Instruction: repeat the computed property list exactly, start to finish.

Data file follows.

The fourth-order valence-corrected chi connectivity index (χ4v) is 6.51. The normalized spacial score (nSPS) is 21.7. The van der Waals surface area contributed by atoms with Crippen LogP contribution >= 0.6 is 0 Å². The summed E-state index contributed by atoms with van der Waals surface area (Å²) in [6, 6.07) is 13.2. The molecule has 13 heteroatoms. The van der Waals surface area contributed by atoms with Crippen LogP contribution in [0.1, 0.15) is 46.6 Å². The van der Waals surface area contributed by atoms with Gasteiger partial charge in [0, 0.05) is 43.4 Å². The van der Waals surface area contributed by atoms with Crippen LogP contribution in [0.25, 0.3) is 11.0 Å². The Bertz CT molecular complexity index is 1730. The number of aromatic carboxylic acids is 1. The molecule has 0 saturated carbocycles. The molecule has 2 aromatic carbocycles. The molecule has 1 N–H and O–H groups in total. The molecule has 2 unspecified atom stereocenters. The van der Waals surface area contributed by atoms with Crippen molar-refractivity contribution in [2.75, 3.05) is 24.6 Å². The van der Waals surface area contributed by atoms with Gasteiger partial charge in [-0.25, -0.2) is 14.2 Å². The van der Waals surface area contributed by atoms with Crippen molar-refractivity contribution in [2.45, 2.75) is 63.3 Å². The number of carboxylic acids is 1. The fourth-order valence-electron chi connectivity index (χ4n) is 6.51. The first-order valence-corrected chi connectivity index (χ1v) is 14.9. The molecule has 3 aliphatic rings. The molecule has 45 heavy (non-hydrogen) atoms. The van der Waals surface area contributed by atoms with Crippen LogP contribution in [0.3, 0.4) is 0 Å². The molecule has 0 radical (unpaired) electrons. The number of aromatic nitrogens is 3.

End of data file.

The fourth-order valence-corrected chi connectivity index (χ4v) is 6.51. The normalized spacial score (nSPS) is 21.7. The van der Waals surface area contributed by atoms with Crippen LogP contribution >= 0.6 is 0 Å². The summed E-state index contributed by atoms with van der Waals surface area (Å²) in [6, 6.07) is 13.2. The molecule has 13 heteroatoms. The van der Waals surface area contributed by atoms with Crippen LogP contribution in [0.1, 0.15) is 46.6 Å². The van der Waals surface area contributed by atoms with Gasteiger partial charge in [0, 0.05) is 43.4 Å². The van der Waals surface area contributed by atoms with Crippen LogP contribution in [0.25, 0.3) is 11.0 Å². The Bertz CT molecular complexity index is 1730. The number of aromatic carboxylic acids is 1. The molecule has 0 saturated carbocycles. The molecule has 2 aromatic carbocycles. The molecule has 1 N–H and O–H groups in total. The molecule has 2 unspecified atom stereocenters. The van der Waals surface area contributed by atoms with Crippen molar-refractivity contribution in [2.75, 3.05) is 24.6 Å². The van der Waals surface area contributed by atoms with Gasteiger partial charge in [-0.25, -0.2) is 14.2 Å². The van der Waals surface area contributed by atoms with Crippen molar-refractivity contribution in [2.45, 2.75) is 63.3 Å². The number of carboxylic acids is 1. The fourth-order valence-electron chi connectivity index (χ4n) is 6.51. The first-order valence-corrected chi connectivity index (χ1v) is 14.9. The molecule has 3 aliphatic rings. The molecule has 45 heavy (non-hydrogen) atoms. The van der Waals surface area contributed by atoms with Crippen LogP contribution in [0.3, 0.4) is 0 Å². The molecule has 0 radical (unpaired) electrons. The number of aromatic nitrogens is 3.